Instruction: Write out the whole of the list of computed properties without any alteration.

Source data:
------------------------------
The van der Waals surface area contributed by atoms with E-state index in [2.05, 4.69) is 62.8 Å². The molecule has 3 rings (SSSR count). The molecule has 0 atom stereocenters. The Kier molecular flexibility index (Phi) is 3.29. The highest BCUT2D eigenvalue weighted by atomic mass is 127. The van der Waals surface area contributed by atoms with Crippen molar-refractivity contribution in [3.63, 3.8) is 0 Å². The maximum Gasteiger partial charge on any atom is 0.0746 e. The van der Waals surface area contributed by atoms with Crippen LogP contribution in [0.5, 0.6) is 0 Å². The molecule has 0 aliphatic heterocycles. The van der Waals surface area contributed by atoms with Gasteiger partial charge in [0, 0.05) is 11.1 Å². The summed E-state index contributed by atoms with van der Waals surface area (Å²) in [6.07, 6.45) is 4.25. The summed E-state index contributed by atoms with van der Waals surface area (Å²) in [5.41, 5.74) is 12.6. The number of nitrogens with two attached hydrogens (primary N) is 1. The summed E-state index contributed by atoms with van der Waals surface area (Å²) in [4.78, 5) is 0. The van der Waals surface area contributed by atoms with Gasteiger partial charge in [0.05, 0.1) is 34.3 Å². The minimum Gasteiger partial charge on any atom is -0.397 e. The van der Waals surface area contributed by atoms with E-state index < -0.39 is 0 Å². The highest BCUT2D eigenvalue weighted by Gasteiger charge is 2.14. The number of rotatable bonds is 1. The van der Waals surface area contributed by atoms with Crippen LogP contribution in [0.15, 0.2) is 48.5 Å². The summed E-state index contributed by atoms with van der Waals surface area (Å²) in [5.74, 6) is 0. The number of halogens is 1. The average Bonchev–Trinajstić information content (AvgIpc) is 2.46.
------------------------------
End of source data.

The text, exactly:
The van der Waals surface area contributed by atoms with E-state index in [2.05, 4.69) is 62.8 Å². The molecule has 3 rings (SSSR count). The molecule has 0 atom stereocenters. The Kier molecular flexibility index (Phi) is 3.29. The highest BCUT2D eigenvalue weighted by atomic mass is 127. The van der Waals surface area contributed by atoms with Crippen molar-refractivity contribution in [3.63, 3.8) is 0 Å². The maximum Gasteiger partial charge on any atom is 0.0746 e. The van der Waals surface area contributed by atoms with Crippen LogP contribution in [0.5, 0.6) is 0 Å². The molecule has 0 aliphatic heterocycles. The van der Waals surface area contributed by atoms with Gasteiger partial charge in [0, 0.05) is 11.1 Å². The summed E-state index contributed by atoms with van der Waals surface area (Å²) in [6.07, 6.45) is 4.25. The summed E-state index contributed by atoms with van der Waals surface area (Å²) in [5.41, 5.74) is 12.6. The number of nitrogens with two attached hydrogens (primary N) is 1. The summed E-state index contributed by atoms with van der Waals surface area (Å²) in [4.78, 5) is 0. The van der Waals surface area contributed by atoms with Gasteiger partial charge in [0.05, 0.1) is 34.3 Å². The minimum Gasteiger partial charge on any atom is -0.397 e. The van der Waals surface area contributed by atoms with E-state index < -0.39 is 0 Å². The highest BCUT2D eigenvalue weighted by Gasteiger charge is 2.14. The number of rotatable bonds is 1. The van der Waals surface area contributed by atoms with Crippen LogP contribution in [0.15, 0.2) is 48.5 Å². The summed E-state index contributed by atoms with van der Waals surface area (Å²) in [5.74, 6) is 0. The number of halogens is 1. The average Bonchev–Trinajstić information content (AvgIpc) is 2.46.